The Other Reality

What 1,000 words are they saying?

Posted in Personal reflections, Reactions to Readings by aryckman on October 8, 2008

“Do pictures still speak more than a thousand words?”

I would like to say yes, and I think they do to some extent but the bigger question is what 1,000 words are they saying?  Each person who looks at an image is coming at it with a different perspective and will read something different into it.  I am constantly reminded of this when my dad looks at photographs, or any art for that matter, and gives me his perspective of its meaning.  He has read into some of my photographs things I would never, ever have imagined as being possible interpretations for the images.  It is quite astounding the different reactions or readings a single image may get and can be quite frustrating as an artist.

I’ve been coming across this issue in several of my readings and have decided that it would be nice to give some direct quotes here.

“Words do speak louder than pictures.  Captions do tend to override the evidence of our eyes; but no caption can permanently restrict or secure a picture’s meaning.

What the moralists are demanding from a photograph is that it do what no photograph can ever do–speak.  The caption is the missing voice, and it is expected to speak for the truth.  But even an entirely accurate caption is only one interpretation, necessarily a limited one, of the photograph to which it is attached.  And the caption glove slips on and off so easily.”  (Sontag, Susan. On Photography. p108-109)

“…the lesson ‘inherent in the authenticity of the photograph’ is in fact the link between the photograph and writing, between photography and the ”prevalence of inscription.’…’The illiteracy of the future,’ someone has said, ‘will be ignorance not of reading or writing, but of photography.’…Will not the inscription become the most important part of the photograph?”” (Cadava, Eduardo. “Words of Light” Diacritics, Vol. 22, No. 2/4. p94)

I am always hesitant to put words of any kind with my photographs.  I don’t even like giving them names and when I do they are as direct as possible–more like descriptions than titles.  I want the viewer to come to the same conclusions I have about an image without having to tell them what they should feel.  It is a rather romantic notion.  And while it is a noble goal it is probably an impossible one to realize since life experiences and therefore interpretations are rarely the same.  This is particularly important when photographs cross cultural boundaries.  Even if one photograph can be understood more or less similarly by a single group of people a foreign culture might read a completely different meaning into it. This makes the context in which an image is shown an important factor when deciding on including words with photographs.

My biggest fear, when it comes to pairing words with images is that the words will overshadow the image– that the image will become an illustration to something else and become incapable of standing on its own. As I mentioned before I want viewers to come to a certain conclusion without having to beat them over the head or spell it out, as it were.  And while this might be acceptable in my own art– a personal conviction that I’ll never change– it might not be a good choice for other types of work.  If you look at advertising a single image without any type could have an infinite number of possible meanings.  A picture of a pretty, smiling girl could be meant to promote a specific perfume, lipstick, eyeshadow, birth control, laxatives, health insurance, education and so on.  Advertising would be completely useless with out words.  Even documentary photography has relied on words to help the viewer understand what they are looking at.  If you want to move people to take a stand on something and act to provide aid in a certain way they need to understand that there is a problem, what it is and where it exists.  Words help give pictures direct meaning.  If something direct is trying to be communicated then words may be necessary.  Words can add an extra level of perceived truthfulness of an image. But as soon as the image is removed from the words its meaning might become ambiguous.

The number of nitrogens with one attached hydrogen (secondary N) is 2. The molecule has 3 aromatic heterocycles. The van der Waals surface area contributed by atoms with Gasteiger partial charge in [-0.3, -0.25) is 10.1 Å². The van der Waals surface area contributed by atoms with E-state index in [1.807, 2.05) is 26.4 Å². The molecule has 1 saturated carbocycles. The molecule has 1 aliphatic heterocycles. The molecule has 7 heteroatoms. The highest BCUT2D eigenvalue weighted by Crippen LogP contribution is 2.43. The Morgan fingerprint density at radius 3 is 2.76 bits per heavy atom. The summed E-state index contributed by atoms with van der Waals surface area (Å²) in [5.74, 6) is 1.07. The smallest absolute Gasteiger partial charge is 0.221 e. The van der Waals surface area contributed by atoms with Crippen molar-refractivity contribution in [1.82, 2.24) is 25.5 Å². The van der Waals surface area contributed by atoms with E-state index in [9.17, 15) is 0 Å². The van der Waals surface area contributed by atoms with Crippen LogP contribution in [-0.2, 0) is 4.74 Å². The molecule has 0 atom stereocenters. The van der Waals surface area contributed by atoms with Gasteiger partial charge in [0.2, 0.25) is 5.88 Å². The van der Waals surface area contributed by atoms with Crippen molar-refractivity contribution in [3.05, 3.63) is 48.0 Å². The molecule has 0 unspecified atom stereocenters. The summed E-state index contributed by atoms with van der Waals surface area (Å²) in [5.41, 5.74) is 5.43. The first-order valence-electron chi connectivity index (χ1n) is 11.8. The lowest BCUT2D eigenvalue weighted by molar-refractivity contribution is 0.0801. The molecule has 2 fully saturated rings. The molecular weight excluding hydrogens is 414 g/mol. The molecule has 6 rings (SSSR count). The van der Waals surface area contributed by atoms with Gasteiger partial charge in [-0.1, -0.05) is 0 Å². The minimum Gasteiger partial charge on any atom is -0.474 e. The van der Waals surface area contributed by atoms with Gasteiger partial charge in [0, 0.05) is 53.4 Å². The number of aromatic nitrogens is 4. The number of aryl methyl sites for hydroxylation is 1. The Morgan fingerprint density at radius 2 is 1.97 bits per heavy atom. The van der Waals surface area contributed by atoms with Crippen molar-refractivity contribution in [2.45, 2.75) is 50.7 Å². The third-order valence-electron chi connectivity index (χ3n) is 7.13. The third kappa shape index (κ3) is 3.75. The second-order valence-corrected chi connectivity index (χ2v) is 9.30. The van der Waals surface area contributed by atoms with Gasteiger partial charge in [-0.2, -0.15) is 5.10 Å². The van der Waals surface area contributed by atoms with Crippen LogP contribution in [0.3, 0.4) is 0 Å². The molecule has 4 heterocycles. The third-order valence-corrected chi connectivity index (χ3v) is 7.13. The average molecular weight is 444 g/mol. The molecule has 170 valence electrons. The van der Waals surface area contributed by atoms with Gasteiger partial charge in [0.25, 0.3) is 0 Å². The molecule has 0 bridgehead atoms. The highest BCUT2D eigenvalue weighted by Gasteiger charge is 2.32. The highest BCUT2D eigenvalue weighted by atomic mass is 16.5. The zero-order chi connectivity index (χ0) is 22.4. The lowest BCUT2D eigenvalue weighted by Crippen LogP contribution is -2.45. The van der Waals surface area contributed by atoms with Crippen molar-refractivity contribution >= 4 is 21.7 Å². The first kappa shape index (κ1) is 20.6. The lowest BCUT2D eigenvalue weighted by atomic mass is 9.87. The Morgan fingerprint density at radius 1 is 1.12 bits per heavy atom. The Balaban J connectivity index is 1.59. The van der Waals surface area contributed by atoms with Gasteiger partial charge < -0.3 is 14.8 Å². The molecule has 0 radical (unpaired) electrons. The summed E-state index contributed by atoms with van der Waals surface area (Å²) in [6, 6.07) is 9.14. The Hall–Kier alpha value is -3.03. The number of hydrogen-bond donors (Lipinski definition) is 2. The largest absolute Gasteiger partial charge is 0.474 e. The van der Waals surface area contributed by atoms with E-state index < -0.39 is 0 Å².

I do not have a formal conclusion here.  I want desperately to believe that photographs do not need me to translate their meaning to viewers.  I like the niave idea that photographs can cross linguistic and cultural barriers and maybe there are a few photographs that can do that but I’m beginning to think that it is more the exception than the rule.

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One Response

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  1. A Randomly Generated Kitten said, on October 8, 2008 at 4:11 pm

    Great post. I wish I had more time right now to digest it and understand it as thoroughly as it deserves. But it occurred to me while reading that the whole comparison just doesn’t work…. Saying “a picture is worth a thousand words” is like saying “an apple is worth a thousand oranges” when really it doesn’t matter how many oranges you have, how you prepare them, or what seasonings you use, you still will never get them to taste like an apple.


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